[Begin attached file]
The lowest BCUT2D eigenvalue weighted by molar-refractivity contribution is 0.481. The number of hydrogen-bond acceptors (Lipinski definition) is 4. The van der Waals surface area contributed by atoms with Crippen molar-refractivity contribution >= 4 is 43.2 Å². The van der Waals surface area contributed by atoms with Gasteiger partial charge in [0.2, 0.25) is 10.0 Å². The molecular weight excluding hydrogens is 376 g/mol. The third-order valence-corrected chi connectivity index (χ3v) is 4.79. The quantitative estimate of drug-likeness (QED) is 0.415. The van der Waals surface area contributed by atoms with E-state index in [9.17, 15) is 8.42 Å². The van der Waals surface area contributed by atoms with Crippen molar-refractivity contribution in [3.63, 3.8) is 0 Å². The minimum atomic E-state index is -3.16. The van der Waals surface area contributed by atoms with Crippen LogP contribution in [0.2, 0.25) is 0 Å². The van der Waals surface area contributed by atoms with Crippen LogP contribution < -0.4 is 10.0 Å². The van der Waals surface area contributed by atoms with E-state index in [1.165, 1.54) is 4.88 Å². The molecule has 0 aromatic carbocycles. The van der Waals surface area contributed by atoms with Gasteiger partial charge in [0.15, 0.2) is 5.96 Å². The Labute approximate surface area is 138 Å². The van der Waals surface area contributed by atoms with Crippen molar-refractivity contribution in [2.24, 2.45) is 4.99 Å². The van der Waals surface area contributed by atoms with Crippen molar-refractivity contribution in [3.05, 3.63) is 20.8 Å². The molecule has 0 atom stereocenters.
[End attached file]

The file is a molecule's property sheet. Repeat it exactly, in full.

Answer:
The lowest BCUT2D eigenvalue weighted by molar-refractivity contribution is 0.481. The number of hydrogen-bond acceptors (Lipinski definition) is 4. The van der Waals surface area contributed by atoms with Crippen molar-refractivity contribution >= 4 is 43.2 Å². The van der Waals surface area contributed by atoms with Gasteiger partial charge in [0.2, 0.25) is 10.0 Å². The molecular weight excluding hydrogens is 376 g/mol. The third-order valence-corrected chi connectivity index (χ3v) is 4.79. The quantitative estimate of drug-likeness (QED) is 0.415. The van der Waals surface area contributed by atoms with E-state index in [9.17, 15) is 8.42 Å². The van der Waals surface area contributed by atoms with Crippen molar-refractivity contribution in [3.63, 3.8) is 0 Å². The minimum atomic E-state index is -3.16. The van der Waals surface area contributed by atoms with Crippen LogP contribution in [0.2, 0.25) is 0 Å². The van der Waals surface area contributed by atoms with Crippen LogP contribution < -0.4 is 10.0 Å². The van der Waals surface area contributed by atoms with E-state index in [1.165, 1.54) is 4.88 Å². The molecule has 0 aromatic carbocycles. The van der Waals surface area contributed by atoms with Gasteiger partial charge in [0.15, 0.2) is 5.96 Å². The Labute approximate surface area is 138 Å². The van der Waals surface area contributed by atoms with Crippen molar-refractivity contribution in [2.24, 2.45) is 4.99 Å². The van der Waals surface area contributed by atoms with Crippen molar-refractivity contribution in [3.05, 3.63) is 20.8 Å². The molecule has 0 atom stereocenters.